Jobs: ICTC Gets the Wheels Rolling in the IT Sector
by Alessandra Cayley
Mauricio Pereira de Oliveira is from Brazil. Daniel Sun is from China. They may have nothing in common when it comes to culture, but when the subject is jobs within Canada their similarities start to grow.
The two immigrated to Canada in the midst of the latest recession. Both are IT (Information and Technology) professionals and have families to support. It was no surprise that both needed a job as quickly as possible.
Employment agencies helped to translate their résumés – descriptions of over ten years of experience each – into Canadian standards. But after months of searching, they still had difficulties finding jobs that matched their level of expertise.
Blame it on the recession? Not in this case. Projections show that Canada’s Information and Communication Technology (ICT) sector will need between 126,400 to 178,800 workers over the period of 2008-2015, an average of 15,795 to 22,345 new jobs annually.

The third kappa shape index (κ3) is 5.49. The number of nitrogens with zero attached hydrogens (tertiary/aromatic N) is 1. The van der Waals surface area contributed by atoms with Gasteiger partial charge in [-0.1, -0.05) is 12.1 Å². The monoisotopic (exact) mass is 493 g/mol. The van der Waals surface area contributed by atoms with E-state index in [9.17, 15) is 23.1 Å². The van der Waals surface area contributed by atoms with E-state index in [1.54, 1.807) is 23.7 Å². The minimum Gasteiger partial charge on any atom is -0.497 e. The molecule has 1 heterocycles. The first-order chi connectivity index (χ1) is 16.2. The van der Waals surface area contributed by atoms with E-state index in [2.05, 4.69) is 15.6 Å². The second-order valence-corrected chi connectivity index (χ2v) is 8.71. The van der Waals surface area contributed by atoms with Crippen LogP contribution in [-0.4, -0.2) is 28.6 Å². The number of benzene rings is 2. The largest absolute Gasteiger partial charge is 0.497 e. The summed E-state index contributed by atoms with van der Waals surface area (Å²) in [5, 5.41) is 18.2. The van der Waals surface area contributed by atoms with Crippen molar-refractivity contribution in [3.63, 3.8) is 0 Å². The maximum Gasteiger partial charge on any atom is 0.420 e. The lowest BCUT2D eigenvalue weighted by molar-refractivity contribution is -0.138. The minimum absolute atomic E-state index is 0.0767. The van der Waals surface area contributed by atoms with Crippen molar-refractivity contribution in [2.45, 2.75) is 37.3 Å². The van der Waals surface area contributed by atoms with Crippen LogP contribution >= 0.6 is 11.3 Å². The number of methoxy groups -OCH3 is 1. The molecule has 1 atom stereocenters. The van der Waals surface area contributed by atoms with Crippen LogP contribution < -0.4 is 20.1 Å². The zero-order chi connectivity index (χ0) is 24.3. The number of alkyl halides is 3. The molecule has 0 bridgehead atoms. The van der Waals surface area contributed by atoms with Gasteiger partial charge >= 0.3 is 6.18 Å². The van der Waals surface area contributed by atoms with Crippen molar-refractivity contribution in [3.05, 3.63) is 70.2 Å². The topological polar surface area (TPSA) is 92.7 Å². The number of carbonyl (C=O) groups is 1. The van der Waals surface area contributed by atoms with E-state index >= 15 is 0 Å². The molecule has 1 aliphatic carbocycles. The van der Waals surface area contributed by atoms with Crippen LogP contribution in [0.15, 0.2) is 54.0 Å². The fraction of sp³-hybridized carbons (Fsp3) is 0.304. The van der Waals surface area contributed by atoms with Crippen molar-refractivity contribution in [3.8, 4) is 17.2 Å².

Consisting of approximately 31,500 companies across the country (82 percent being small businesses with less than 10 employees), the sector was considered a “key driver of national growth” for the Canadian government in 2008, when it contributed to an increase of 2.7 percent in GDP (Gross Domestic Product).
What happened with Mauricio and Daniel is the well-known problem of lack of “cultural intelligence” or Canadian workplace experience, a factor that delays newcomers’ integration into the labour market, and causes a ripple effect in some areas of the economy, like the ICT segment.
The sector is already facing two distinctive shortages: a labour shortage and a skill shortage (lack of workers with the right “package” of skills, which can vary from company to company and region to region, such as: core technical skills, experience with specific applications or business processes, and even communications skills).
People from the non-profit Information and Communications Technology Council (ICTC) know that and have been working to elevate the quality of ICT’s industry and workforce.